WATCH: Emotional standing ovation for Sergeant-at-Arms Kevin Vickers as House returns to work
As any visitor to Parliament Hill in Ottawa knows, security is not particularly intrusive.
Except during certain events, tourists and the public are generally free to wander the large green lawn in front of the Centre Block, and explore the parking lots behind the various buildings. On sunny days in the summer, the lawn is generally full of people playing soccer, throwing a Frisbee, or attending a yoga class.
There are often political protests on the Hill lawn as well.
A wall, topped by a wrought-iron fence, surrounds the Hill. There are several gates, at least a few of which are usually left open. RCMP officers from the Parliament Hill Detachment patrol the Hill grounds, and RCMP cars are usually parked on the small roads which run through the grounds.
Entering the buildings generally requires going through more security. Journalists, Members of Parliament, Senators and staff are issued with passes, which they show to guards as they enter.
Visitors to Centre Block must enter through a specific door, stand in line, and go through security scanning similar to that found at an airport. There is no public parking on the Hill, and unauthorized vehicles are not allowed on the Hill.
But, the front door of Parliament is often left unlocked.
“I think the intention was to try to make Parliament not look like Fort Knox,” Liberal MP Marc Garneau said. “But we’ve crossed a river today.”
“The point is, somebody who decides that they want to rush the building can walk up, rush in, show their weapon and then rush into the building before anybody can really effectively do anything,” he said.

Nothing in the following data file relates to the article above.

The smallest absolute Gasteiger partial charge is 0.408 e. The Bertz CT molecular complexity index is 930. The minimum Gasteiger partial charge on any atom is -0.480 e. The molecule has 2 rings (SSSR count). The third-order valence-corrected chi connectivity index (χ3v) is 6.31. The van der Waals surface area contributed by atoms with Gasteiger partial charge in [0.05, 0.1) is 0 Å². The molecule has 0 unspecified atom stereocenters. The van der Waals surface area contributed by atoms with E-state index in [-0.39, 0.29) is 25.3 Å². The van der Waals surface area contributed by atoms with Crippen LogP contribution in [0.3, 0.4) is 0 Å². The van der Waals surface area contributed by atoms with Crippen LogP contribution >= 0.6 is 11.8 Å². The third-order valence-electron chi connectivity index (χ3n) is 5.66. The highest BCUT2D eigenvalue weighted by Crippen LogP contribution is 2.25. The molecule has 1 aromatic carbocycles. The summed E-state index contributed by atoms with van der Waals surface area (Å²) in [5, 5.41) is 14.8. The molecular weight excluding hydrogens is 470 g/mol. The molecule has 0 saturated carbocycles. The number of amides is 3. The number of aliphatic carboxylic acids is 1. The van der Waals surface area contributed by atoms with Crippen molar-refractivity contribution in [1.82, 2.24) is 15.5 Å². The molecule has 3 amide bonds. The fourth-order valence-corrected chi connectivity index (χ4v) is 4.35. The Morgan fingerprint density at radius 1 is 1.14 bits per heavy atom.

Inside, security is provided by the House of Commons Security Services and the Senate Protective Service.
The Sergeant-at-Arms is the person responsible for the safety and security of the Parliament buildings and occupants, and ensuring and controlling access to the House of Commons. It also includes a ceremonial function – carrying the ceremonial gold mace into the House of Commons before every sitting.
Canada’s current Sergeant-at-Arms is Kevin Vickers, a former RCMP officer, who has held the position since 2006. He had been in the RCMP for 29 years, leading high profile investigations such as homicides and drug importations, as well as an investigation into the safety of Canada’s blood supply, according to a short biography released upon his appointment in Parliament.
According to some reports, Vickers himself may have shot one of the assailants inside the Centre Block. Two sources confirmed this to the Canadian Press.
If this is true, he wouldn’t be the only Sergeant-at-Arms of a Canadian legislature to take a direct role in stopping an attack. In May 1984, Quebec’s Sergeant-at-Arms, René Jalbert, subdued a man who had killed three people and wounded 13 others, according to a citation for bravery by the Governor General of Canada.
“At extreme personal risk, but with unflinching authority, Mr. Jalbert spent four hours persuading the man to surrender to police,” reads a statement on the Governor General’s website. He “almost certainly prevented a higher death toll” and was awarded the Cross of Valour for his actions.
John Vickers, Kevin Vickers’ brother, told Global News that he has not received any information on whether Kevin had shot the assailant, other than what he has heard in the news and from media calls. He said that Kevin called their mother in the morning to let the family know he was well.
“I’m just relieved that it appears he’s okay,” said John Vickers. “And just very proud of what he had to do today to serve his country.”
The Auditor General in a 2012 report found that House of Commons Security Services “responds to security risks and balances public access with the need to provide a safe and secure environment for Members, staff, and visitors.”
But, the report also suggested that unifying the various security forces across the Parliamentary Precinct could make it possible to respond to situations more efficiently and effectively.
With files from the Canadian Press